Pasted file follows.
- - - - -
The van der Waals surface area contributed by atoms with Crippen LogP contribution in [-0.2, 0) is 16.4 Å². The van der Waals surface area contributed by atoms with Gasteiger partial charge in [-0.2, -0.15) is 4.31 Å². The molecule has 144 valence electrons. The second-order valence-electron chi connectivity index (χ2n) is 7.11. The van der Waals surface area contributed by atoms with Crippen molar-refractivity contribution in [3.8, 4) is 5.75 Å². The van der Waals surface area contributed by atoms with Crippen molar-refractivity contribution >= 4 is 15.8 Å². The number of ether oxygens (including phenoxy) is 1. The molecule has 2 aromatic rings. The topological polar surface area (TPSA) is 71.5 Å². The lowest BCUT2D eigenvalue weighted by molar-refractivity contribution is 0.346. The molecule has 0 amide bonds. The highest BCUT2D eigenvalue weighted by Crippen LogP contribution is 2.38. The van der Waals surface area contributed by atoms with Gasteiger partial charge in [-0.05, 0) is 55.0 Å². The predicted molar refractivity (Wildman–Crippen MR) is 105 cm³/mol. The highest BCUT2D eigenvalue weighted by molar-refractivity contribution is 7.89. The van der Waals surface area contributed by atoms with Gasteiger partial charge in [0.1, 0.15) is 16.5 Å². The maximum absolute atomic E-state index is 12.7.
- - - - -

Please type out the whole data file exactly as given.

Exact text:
The van der Waals surface area contributed by atoms with Crippen LogP contribution in [-0.2, 0) is 16.4 Å². The van der Waals surface area contributed by atoms with Gasteiger partial charge in [-0.2, -0.15) is 4.31 Å². The molecule has 144 valence electrons. The second-order valence-electron chi connectivity index (χ2n) is 7.11. The van der Waals surface area contributed by atoms with Crippen molar-refractivity contribution in [3.8, 4) is 5.75 Å². The van der Waals surface area contributed by atoms with Crippen molar-refractivity contribution >= 4 is 15.8 Å². The number of ether oxygens (including phenoxy) is 1. The molecule has 2 aromatic rings. The topological polar surface area (TPSA) is 71.5 Å². The lowest BCUT2D eigenvalue weighted by molar-refractivity contribution is 0.346. The molecule has 0 amide bonds. The highest BCUT2D eigenvalue weighted by Crippen LogP contribution is 2.38. The van der Waals surface area contributed by atoms with Gasteiger partial charge in [-0.05, 0) is 55.0 Å². The predicted molar refractivity (Wildman–Crippen MR) is 105 cm³/mol. The highest BCUT2D eigenvalue weighted by molar-refractivity contribution is 7.89. The van der Waals surface area contributed by atoms with Gasteiger partial charge in [0.1, 0.15) is 16.5 Å². The maximum absolute atomic E-state index is 12.7.